We took her to the hospital. We got donuts again that day. They had room to have one parent in with her, and I volunteered. They gave me poorly-fitting salmon-pink scrubs to wear, and I got to sit in a rocking chair while they secured her on the table and explained the machine to her. She had headphones so she could listen to music. She had a panic button that she could press if she freaked out. The machine was massive, and the opening was tiny. I’m claustrophobic, and I don’t think I could have done it. I smiled, and told her it’d be fine, and she could do it, and they slid her in where she couldn’t see me.

She’s a tall kid, but in that machine, she looked tiny.

I tried to read a book. I don’t remember what book it was now. It was good, and it held my attention. I don’t think I’ve picked it up since. Mostly I got used to the rhythm of the incredibly loud noises, and wept in terror. Not of the machine, not of my tiny child in that massive magnet, but of what they might find in her beautiful brain.

When she got out, she told me how close she had come to hitting that panic button. But she didn’t.


I got pregnant easily. This is not to say the path toward trying was simple; but once we got there, it was quick. I remember the positive test, and giving my husband a hug, and having this lurching feeling in my stomach like I’d just been locked into a roller coaster and oh God what had I been thinking getting on this thing. I was certain it was what I wanted. I was certain I was not prepared for what was coming.

There is nothing quite as uncompromisingly physical as being pregnant. People call it a miracle, which is a misnomer. Miracles are rare. Pregnancy isn’t rare. But it’s transformative, strange, unsettling, uncomfortable. All of these things, even when it’s desperately wanted.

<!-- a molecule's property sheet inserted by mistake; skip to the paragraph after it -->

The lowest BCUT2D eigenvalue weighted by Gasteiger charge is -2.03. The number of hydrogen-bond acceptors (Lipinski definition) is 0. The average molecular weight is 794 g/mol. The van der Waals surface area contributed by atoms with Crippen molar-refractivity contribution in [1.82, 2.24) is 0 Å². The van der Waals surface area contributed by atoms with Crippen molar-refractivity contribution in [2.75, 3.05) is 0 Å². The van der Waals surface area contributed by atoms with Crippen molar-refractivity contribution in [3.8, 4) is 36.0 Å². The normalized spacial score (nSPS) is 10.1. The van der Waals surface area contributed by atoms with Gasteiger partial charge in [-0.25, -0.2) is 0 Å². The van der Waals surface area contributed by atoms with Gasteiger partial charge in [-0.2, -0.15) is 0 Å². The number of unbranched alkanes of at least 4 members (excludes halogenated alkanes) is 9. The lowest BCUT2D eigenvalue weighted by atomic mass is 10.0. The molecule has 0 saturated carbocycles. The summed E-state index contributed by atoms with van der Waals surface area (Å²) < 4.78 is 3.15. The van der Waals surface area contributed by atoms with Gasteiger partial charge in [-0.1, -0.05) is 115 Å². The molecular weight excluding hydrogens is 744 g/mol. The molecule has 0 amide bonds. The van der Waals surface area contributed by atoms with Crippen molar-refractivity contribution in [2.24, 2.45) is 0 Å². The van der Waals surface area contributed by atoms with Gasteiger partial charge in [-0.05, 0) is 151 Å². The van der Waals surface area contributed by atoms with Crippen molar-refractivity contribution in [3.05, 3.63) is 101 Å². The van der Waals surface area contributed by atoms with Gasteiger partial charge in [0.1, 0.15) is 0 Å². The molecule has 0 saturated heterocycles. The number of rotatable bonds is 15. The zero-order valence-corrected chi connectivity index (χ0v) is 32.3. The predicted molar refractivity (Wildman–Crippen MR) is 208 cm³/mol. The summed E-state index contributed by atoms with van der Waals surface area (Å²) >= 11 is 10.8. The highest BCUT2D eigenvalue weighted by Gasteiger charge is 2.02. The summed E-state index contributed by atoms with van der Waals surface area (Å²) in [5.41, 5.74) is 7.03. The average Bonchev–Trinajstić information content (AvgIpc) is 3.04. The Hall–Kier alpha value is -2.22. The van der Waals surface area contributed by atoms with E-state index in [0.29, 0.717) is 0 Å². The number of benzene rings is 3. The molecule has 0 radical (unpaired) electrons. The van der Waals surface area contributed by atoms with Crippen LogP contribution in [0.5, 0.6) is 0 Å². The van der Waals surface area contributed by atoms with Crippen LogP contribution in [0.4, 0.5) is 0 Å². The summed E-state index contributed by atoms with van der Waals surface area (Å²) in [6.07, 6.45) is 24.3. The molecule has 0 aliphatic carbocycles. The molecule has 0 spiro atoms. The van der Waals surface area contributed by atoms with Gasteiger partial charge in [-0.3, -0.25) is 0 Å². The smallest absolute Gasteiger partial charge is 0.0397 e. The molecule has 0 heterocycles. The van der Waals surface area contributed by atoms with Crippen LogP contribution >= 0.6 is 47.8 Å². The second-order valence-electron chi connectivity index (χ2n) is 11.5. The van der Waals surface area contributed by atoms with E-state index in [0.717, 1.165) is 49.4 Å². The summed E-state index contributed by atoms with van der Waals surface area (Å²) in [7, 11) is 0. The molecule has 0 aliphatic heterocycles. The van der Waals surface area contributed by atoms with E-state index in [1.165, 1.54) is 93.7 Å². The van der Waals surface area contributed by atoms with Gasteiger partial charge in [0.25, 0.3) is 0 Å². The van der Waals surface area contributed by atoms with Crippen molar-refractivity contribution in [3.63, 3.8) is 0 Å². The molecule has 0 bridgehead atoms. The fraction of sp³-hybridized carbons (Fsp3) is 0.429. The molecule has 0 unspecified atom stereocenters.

I was so sure I’d feel less worried about her once she was born. I would be able to see her. I would be able to tell she was all right without waiting for her to kick or for the midwife to pick up her heartbeat. If I could get her safely through the pregnancy, everything would be fine and I could relax.

I was a fool.


The strange thing about medical results is that waiting becomes a good thing. When you don’t hear in an hour, you breathe easier. When you don’t hear in a day, your heart rate finally slows down. We didn’t hear and didn’t hear, and thanks to the wonders of the Internet, I was able to see the lab report online in five days, before anyone called me on the phone about it.

There’s one word I remember in the report: “unremarkable.” The MRI was unremarkable. My remarkable girl has an unremarkable brain. No lesions, no tumors.

She was fine. She is fine. She is epileptic, and she is fine.


I have trouble with powerlessness. I like to think of myself as rational person, but I’m insanely superstitious. When my daughter was a baby, I would never leave her room at 13 minutes after the hour. I never make jokes about truly awful things, just in case. Every morning, when my daughter gets on the school bus, I wave at her until the bus goes around the corner. I tell people I love them when we part. I hate going to bed angry.

But the truth of it is we are all powerless. There are little things we can control, but there is so much that is arbitrary. When something arbitrary happens to us, we eventually adjust. It’s so much harder when it happens to someone else.

I carried my daughter for 40 weeks and 5 days. I felt like I had control. I could eat right, and take my vitamins, and do all the right things. But even then, there was so much I couldn’t do. I couldn’t affect her genetic makeup. I couldn’t affect how she was growing. I couldn’t affect when I went into labor. I didn’t even have much influence over what happened during her birth. All of that was the alchemy of her chromosomes and the physical interaction between the two of us as she grew. Luck. Luck is just another name for powerlessness.

There are a lot of things in life that result from a web of conscious decisions. Sometimes the result is predictable. Sometimes we can’t see the web unless we’re looking back on things that have already happened. It’s a compelling idea, that if we learn to see the web before it’s complete, if we focus on our own part in it, we can change its shape to whatever we want.

And maybe we could, if we could see. But most of the time the web is too complicated for us to understand, and so much of it is assembled without our input. Powerlessness. We can’t know what steps to take until we see the result, and time moves one way. We have to make the best choices we can in the moment, and we still get it wrong.